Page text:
Sugar beet harvest delay a factor of weather

Posted 9/23/22

It’s always about the weather. 

And this year was no different in Western Sugar Cooperative’s Lovell Factory District. The fall harvest was delayed almost two weeks by a crop that …

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Sugar beet harvest delay a factor of weather

Posted

It’s always about the weather. 

And this year was no different in Western Sugar Cooperative’s Lovell Factory District. The fall harvest was delayed almost two weeks by a crop that needed growing time. As a result, the “early” dig was not so early, as receiving stations across the district didn’t open until Monday, Sept. 19.

A cold spring got the crop off to a slow start, and it never caught up. Sampling showed  the crop was a week to two weeks behind, said Ric Rodriguez, Heart Mountain grower and Western Sugar board member.

“The delay gives the area beets “a little more chance to grow,” he said.

It’s turned out to be a positive before.

“The last year that we were this far behind was 2011,” Rodriguez said. “That year we ended up with a record crop. It’s Mother Nature giving you what you get,” he concluded.

The ideal conditions to bring the crop to a favorable finish would be cooler temperatures with daytime highs in the 70s, he said. 

“We don’t want a freeze, but cooler overnight temperatures would help put on sugar,” he said.

Two weeks of scheduled deliveries from growers across the district support the processing campaign at the Lovell factory during the early period. The factory started operations on Sept. 21.

Wide-open harvest by growers begins on Oct. 6. 

“Then we need three weeks to get ‘em done if all goes well,” said Rodriguez. “Again, we’re counting on the weather. It takes on average three to four weeks to finish the regular harvest.”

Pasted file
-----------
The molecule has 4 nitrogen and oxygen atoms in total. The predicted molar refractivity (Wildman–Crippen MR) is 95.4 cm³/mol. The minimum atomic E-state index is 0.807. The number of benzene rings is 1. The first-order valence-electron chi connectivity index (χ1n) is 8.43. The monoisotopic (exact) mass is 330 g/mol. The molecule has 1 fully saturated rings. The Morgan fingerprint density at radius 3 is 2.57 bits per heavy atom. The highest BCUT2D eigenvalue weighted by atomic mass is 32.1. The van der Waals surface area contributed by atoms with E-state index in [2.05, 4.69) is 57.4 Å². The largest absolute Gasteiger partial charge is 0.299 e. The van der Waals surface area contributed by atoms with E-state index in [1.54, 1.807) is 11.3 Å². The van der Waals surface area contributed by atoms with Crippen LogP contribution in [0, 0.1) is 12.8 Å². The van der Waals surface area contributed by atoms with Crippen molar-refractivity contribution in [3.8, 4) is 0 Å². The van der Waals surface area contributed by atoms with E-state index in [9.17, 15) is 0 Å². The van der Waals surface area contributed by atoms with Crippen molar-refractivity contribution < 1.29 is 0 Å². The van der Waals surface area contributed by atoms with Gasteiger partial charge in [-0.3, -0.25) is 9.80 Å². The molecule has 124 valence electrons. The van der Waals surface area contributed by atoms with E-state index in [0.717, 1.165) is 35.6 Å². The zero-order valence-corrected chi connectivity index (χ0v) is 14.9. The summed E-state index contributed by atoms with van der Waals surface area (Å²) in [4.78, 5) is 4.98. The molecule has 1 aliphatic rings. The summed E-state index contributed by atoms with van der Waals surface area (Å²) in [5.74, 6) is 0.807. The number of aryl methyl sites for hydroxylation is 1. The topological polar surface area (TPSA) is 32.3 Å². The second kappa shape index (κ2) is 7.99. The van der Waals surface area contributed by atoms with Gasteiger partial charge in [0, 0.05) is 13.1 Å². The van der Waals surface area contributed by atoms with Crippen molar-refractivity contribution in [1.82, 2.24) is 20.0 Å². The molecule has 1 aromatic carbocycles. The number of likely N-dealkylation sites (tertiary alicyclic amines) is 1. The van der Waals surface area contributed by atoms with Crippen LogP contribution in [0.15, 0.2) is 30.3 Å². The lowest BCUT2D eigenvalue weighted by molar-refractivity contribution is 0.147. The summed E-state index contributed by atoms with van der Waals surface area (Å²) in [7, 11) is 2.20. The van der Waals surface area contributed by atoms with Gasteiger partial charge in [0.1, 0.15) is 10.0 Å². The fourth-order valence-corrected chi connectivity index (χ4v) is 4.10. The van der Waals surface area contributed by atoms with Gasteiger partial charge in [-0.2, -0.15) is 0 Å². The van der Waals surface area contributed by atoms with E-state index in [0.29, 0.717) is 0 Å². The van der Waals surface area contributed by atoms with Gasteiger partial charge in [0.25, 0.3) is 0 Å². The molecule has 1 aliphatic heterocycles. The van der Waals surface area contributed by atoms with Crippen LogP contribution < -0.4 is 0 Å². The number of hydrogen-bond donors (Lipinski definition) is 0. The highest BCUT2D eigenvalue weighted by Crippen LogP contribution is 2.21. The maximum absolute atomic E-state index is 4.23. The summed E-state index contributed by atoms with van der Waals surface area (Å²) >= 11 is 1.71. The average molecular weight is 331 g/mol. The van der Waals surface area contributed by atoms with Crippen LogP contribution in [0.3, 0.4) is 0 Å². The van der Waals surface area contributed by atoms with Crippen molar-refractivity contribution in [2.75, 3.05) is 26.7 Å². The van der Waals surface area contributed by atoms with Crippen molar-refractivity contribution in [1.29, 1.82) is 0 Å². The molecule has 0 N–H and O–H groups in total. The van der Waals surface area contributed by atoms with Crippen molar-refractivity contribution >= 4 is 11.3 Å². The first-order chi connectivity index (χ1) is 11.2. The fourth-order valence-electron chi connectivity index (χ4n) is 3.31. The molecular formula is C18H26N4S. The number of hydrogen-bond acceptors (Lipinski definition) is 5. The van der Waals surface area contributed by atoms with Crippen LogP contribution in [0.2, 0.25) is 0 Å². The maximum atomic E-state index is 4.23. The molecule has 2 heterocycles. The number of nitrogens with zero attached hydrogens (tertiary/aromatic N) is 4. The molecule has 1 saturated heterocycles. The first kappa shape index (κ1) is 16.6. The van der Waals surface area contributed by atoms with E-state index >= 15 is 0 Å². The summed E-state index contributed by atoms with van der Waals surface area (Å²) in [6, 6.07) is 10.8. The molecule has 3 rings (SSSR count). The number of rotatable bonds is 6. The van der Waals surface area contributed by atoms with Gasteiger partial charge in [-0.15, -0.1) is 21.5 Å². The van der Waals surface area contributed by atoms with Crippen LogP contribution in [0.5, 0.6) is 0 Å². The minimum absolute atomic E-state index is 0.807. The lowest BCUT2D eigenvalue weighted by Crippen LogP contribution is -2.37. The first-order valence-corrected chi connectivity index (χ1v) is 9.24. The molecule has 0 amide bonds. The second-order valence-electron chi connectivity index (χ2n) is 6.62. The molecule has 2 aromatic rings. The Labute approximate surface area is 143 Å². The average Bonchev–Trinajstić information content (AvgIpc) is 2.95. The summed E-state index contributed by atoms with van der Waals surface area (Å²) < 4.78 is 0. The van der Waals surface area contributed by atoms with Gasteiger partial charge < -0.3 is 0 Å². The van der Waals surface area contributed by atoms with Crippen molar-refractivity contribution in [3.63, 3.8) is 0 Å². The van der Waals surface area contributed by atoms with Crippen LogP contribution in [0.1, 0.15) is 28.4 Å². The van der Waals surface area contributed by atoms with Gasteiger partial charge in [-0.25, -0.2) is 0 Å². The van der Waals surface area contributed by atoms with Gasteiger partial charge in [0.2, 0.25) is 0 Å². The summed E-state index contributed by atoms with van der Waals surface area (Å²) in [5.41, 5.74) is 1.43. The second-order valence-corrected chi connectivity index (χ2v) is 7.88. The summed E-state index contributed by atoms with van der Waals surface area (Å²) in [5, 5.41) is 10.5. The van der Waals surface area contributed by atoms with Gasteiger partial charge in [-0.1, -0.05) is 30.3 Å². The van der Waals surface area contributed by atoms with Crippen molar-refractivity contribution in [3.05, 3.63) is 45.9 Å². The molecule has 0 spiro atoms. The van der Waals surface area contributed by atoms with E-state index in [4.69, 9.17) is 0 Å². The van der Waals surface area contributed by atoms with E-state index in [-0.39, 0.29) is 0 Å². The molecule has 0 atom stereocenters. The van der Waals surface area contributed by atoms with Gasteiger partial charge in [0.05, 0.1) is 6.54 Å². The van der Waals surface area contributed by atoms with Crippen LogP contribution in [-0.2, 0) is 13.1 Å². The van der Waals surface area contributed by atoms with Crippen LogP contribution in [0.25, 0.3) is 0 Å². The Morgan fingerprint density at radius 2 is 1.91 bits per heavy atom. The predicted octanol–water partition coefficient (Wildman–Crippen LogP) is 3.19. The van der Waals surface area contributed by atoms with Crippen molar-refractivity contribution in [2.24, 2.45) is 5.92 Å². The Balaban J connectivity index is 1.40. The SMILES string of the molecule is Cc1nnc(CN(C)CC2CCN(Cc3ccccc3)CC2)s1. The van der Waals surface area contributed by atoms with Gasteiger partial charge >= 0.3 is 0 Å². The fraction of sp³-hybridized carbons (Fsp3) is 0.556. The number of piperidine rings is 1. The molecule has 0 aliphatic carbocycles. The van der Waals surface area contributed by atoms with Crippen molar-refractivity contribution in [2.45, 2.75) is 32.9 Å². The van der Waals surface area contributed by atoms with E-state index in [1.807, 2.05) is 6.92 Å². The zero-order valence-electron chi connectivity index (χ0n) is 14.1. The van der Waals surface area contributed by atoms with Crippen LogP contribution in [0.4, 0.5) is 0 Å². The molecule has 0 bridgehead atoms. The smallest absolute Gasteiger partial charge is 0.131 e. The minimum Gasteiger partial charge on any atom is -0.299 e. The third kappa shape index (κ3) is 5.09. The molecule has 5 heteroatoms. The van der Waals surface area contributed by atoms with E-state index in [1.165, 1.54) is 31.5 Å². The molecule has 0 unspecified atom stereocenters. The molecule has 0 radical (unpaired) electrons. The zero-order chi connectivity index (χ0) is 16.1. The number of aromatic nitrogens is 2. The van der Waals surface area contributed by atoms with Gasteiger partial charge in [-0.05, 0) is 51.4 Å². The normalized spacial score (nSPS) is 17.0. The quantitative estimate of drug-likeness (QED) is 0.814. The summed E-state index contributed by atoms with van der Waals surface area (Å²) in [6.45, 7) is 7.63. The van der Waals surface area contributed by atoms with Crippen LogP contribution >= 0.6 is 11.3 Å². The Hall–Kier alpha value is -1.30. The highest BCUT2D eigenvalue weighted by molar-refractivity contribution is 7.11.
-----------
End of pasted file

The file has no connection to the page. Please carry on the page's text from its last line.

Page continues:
Last year the district recorded average yields of almost 26 tons per acre. 

Latest field sampling revealed the  2022 crop in the ground was lagging what had been projected earlier. But with the delayed start to the harvest, “we hope we can do better than that,” Rodriguez said.

Sugar content is forecast to be about average. 

One thing that is favorable for growers going into harvest is the selling price of sugar.

“Commodity prices are up across the board,” Rodriguez noted.

And that’s a blessing in a year when production costs have soared. 

“Our gas and diesel fuel prices have doubled. Our fertilizer prices tripled, before coming down a little.  And labor costs are way up. Even with paying more, we’re having a hard time finding labor,” Rodriguez said. “It’s that way across the country.”

“If you have any kind of wrecks, you’re in trouble,” he added. “Net income is going to be less. We’ve got to have the yields.”

Western Sugar’s Lovell factory is in good shape going into the slicing campaign and should perform well, Rodriguez said. 

“Lovell ran really well last year, and the processing wrapped up early. We had an extra month to work on the factory,” he added.

Planted sugar beets are down close to 13,000 acres in the Lovell factory district in 2022. Once again, Western Sugar growers in the Bridger, Montana, area will deliver beets to the Lovell plant for processing. 

Elsewhere in the four-state Western Sugar Cooperative region, Montana growers are reportedly having a good year and harvesting beets before mid-September. Over the course of a growing season, Colorado and Nebraska beet growers were hurt by a combination of freezing temperatures, hail and wind that blew out acreage. 

    

Western Sugar ‘grows’ beets on test plots

Western Sugar Cooperative conducts tests of different seed varieties on two test plots in the Lovell Factory District — one north of Powell on Road 8 and one in the Deaver area. Harvest of samples from the test plots was already underway Sept. 14 before digging operations by contracted growers was set to commence Sept. 19.

Leah Wimmer, agriculturist with the sugar company, said “the beets we got were looking good” on the north Powell test plot.

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